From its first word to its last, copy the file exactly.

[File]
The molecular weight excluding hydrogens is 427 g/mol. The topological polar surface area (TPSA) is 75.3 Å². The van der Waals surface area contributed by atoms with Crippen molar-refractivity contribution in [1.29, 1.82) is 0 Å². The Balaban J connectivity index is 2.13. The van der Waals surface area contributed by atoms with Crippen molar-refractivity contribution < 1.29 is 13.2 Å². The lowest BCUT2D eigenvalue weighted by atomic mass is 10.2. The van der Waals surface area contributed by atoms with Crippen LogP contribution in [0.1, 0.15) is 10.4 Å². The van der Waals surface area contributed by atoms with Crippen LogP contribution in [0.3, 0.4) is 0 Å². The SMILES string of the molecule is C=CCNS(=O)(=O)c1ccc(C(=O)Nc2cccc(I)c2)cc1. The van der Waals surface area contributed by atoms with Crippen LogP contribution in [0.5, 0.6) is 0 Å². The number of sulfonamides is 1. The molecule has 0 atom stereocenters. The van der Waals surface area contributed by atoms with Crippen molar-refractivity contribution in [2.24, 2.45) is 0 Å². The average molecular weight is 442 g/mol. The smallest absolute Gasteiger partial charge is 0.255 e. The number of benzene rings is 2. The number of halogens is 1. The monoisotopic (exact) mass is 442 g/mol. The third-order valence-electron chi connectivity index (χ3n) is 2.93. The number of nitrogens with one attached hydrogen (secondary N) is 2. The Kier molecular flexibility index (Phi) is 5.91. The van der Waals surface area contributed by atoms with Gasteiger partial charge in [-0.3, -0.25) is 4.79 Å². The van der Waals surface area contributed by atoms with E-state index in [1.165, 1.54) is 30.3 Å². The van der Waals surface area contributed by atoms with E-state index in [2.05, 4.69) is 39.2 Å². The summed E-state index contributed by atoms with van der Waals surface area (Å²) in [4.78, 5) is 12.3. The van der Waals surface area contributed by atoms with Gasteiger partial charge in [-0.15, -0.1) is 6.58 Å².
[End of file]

The molecular weight excluding hydrogens is 427 g/mol. The topological polar surface area (TPSA) is 75.3 Å². The van der Waals surface area contributed by atoms with Crippen molar-refractivity contribution in [1.29, 1.82) is 0 Å². The Balaban J connectivity index is 2.13. The van der Waals surface area contributed by atoms with Crippen molar-refractivity contribution < 1.29 is 13.2 Å². The lowest BCUT2D eigenvalue weighted by atomic mass is 10.2. The van der Waals surface area contributed by atoms with Crippen LogP contribution in [0.1, 0.15) is 10.4 Å². The van der Waals surface area contributed by atoms with Crippen LogP contribution in [0.3, 0.4) is 0 Å². The SMILES string of the molecule is C=CCNS(=O)(=O)c1ccc(C(=O)Nc2cccc(I)c2)cc1. The van der Waals surface area contributed by atoms with Crippen LogP contribution in [0.5, 0.6) is 0 Å². The number of sulfonamides is 1. The molecule has 0 atom stereocenters. The van der Waals surface area contributed by atoms with Crippen molar-refractivity contribution in [2.24, 2.45) is 0 Å². The average molecular weight is 442 g/mol. The smallest absolute Gasteiger partial charge is 0.255 e. The number of benzene rings is 2. The number of halogens is 1. The monoisotopic (exact) mass is 442 g/mol. The third-order valence-electron chi connectivity index (χ3n) is 2.93. The number of nitrogens with one attached hydrogen (secondary N) is 2. The Kier molecular flexibility index (Phi) is 5.91. The van der Waals surface area contributed by atoms with Gasteiger partial charge in [-0.3, -0.25) is 4.79 Å². The van der Waals surface area contributed by atoms with E-state index in [1.165, 1.54) is 30.3 Å². The van der Waals surface area contributed by atoms with E-state index in [2.05, 4.69) is 39.2 Å². The summed E-state index contributed by atoms with van der Waals surface area (Å²) in [4.78, 5) is 12.3. The van der Waals surface area contributed by atoms with Gasteiger partial charge in [-0.15, -0.1) is 6.58 Å².